Tasks of the PV inverter
The tasks of a PV inverter are as varied as they are demanding:
1. Low-loss conversion
One of the most important characteristics of an inverter is its conversion efficiency. This value indicates what proportion of the energy “inserted” as direct current comes back out in the form of alternating current. Modern devices can operated with an efficiency of around 98 percent.
2. Power optimization
The power characteristics curve of a PV module is strongly dependent on the radiation intensity and the temperature of the module – in other words, on values that continually change over the course of the day. For this reason, the inverter must find and continually observe the optimal operating point on the power characteristics curve, in order to “bring out” maximum power from the PV modules in every situation. The optimal operating point is called the "maximum power point" (MPP), and the search for, and tracking of, this MPP is correspondingly called "MPP tracking." MPP tracking is extremely important for the energy output of a PV plant.
3. Monitoring and securing
On the one hand, the inverter monitors the energy yield of the PV plant and signals any problems. On the other, it also monitors the power grid that it is connected to. Thus, in the event of a problem in the power grid, it must immediately disconnect the plant from the grid for reasons of safety or to help support the grid – depending on the requirements of the local grid operator.
In addition, in most cases the inverter has a device that can safely interrupt the current from the PV modules. Because PV modules are always live when light is shining on them, they cannot be switched off. If the inverter cable is disconnected during operation, this can lead to dangerous light arcs forming, which do not go out on account of the direct current. If the cutout device is integrated directly in the inverter, installation and wiring efforts are reduced considerably.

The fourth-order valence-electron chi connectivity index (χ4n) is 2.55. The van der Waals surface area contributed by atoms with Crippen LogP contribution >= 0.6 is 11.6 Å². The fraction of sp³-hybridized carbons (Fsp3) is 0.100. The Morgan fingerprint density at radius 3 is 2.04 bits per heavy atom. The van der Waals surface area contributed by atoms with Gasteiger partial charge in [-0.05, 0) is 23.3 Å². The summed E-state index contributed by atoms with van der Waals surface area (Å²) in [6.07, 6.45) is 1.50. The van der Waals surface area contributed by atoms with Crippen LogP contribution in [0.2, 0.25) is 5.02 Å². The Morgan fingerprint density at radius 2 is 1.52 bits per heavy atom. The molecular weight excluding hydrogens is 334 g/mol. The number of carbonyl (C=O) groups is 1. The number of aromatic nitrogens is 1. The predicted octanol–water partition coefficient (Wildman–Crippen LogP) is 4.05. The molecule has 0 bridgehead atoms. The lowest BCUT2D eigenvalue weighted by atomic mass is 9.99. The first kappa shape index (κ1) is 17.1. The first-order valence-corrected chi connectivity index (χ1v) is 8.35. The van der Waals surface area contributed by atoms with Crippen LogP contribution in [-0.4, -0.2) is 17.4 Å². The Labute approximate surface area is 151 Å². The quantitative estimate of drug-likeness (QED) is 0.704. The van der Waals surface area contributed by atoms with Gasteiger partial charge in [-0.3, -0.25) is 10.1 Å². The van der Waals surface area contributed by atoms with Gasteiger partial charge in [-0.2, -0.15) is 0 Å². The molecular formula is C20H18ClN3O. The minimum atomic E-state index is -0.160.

Communication interfaces on the inverter allow control and monitoring of all parameters, operational data, and yields. Data can be retrieved and parameters can be set for the inverter via a network connection, industrial fieldbus such as RS485, or wireless via SMA Bluetooth®. In most cases, data is retrieved through a data logger, which collects and prepares the data from several inverters and, if desired, transmits them to a free online data portal (e.g. Sunny Portal from SMA).
5. Temperature management
The temperature in the inverter housing also influences conversion efficiency. If it rises too much, the inverter has to reduce its power. Under some circumstances the available module power cannot be fully used.
On the one hand, the installation location affects the temperature – a constantly cool environment is ideal. On the other hand, it directly depends on the inverter operation: even an efficiency of 98 percent means a power loss of two percent –in form of heat. If the plant power is 10 kW, the maximum thermal capacity is still 200 W. Therefore, an efficient and reliable cooling system for the enclosure is very important – such as SMA’s “OptiCool” cooling concept. The optimum thermal layout of the components allows them to dissipate their heat directly to the environment, while the whole encasing acts as a heat sink at the same time. This allows the inverters to work at maximum rated capacity even at ambient temperatures of up to 50° C.
A weather-proof enclosure, ideally built in line with protective rating IP65, allows the inverter to be installed in any desired place outdoors. The advantage: the nearer to the modules the inverter can be installed, the lower the expenditure for the comparatively expensive DC wiring.